SCIENCE TEACHERS CHANGE TOWARDS STL TEACHING
|Title||SCIENCE TEACHERS CHANGE TOWARDS STL TEACHING|
|Publication Type||Journal Article|
|Year of Publication||2002|
|Journal||Journal of Baltic Science Education|
|Type of Article||Original article|
|Keywords||competence, science education, scientific literacy|
The paper describes the effectiveness of the intervention training and draws attention to the most important factors to be considered in developing service programmes for the promotion of STL teaching skills. STL is taken to mean developing the ability to creatively utilise sound science knowledge in everyday life to solve problems, make decisions and improve the quality of life. The STL study was divided into three phases: teaching based on STL materials supplied to teachers, a six month active involvement through workshops where teachers developed and tried out their own STL materials and a follow up allowing the application of the skills acquired during the intervention. STL materials were defined as materials, of social issue, based, student-centred decision-making, and/or problem-solving units, within curriculum topics (Holbrook&Rannikmäe, 1997). Altogether, 45 science teachers and 1163 students were involved in the study.
As a result of the 6 months intervention period it was found that the major factor illustrating effectiveness of a teacher developed STL materials was their ownership of STL teaching, expressed in terms of the ability to develop consequence maps. The structure of the consequence maps was used to distinguish three categories of teachers: subject learning activity based, with dominance on facts and concepts; sequenced activity based, with emphasis on process skills; social issue based, including problem-solving and decision-making strategies. Data collected 10 months after the intervention had indicated the need for re-categorisation of teachers, because the extent of the teacher change was not sustained and ownership of STL decreased. Three new categories were found based on teacher’s perception of relevance of science education: motivational relevance, skills relevance and social relevance.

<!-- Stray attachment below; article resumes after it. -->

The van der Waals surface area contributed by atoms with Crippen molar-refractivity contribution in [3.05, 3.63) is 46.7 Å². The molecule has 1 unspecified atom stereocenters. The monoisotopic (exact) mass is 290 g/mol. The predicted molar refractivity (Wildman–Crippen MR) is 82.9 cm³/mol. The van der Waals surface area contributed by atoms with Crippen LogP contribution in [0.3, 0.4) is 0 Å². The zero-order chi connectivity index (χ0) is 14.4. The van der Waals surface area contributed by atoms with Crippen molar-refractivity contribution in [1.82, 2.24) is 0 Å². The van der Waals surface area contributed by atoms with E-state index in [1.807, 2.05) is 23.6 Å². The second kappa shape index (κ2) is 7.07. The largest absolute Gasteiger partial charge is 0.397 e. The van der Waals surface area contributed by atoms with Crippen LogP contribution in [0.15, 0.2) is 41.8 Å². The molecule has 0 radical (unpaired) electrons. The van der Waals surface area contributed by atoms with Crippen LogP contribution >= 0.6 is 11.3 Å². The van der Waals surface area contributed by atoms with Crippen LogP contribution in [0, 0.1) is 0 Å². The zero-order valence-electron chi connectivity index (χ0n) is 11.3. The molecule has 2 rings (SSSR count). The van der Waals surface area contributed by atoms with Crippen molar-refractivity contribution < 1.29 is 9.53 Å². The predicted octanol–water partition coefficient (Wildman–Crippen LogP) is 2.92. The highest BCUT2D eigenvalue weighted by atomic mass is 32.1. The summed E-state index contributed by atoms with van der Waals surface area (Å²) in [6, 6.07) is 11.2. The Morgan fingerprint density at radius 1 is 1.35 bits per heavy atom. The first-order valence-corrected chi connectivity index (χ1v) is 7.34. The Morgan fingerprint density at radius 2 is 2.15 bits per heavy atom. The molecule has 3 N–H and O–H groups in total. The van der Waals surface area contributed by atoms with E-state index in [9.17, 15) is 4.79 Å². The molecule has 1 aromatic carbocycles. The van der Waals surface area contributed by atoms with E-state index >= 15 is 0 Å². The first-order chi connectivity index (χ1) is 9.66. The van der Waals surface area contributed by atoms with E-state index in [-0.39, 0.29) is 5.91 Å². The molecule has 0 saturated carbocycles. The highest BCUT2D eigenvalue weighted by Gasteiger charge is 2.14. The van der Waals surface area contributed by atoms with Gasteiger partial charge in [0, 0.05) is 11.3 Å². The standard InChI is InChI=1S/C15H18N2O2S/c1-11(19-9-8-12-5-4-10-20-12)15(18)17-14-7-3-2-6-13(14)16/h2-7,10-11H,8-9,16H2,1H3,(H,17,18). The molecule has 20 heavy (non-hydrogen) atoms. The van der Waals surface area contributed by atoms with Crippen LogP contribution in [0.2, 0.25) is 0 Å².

The effectiveness of the intervention programme was obvious: teachers who acknowledged the need for teaching social skills in conjunction with science concepts and process skills, continued to embed these ideas into their teaching ten months after the intervention. The sustained change was illustrated by phenomenographical outcome space (Marton, 1981).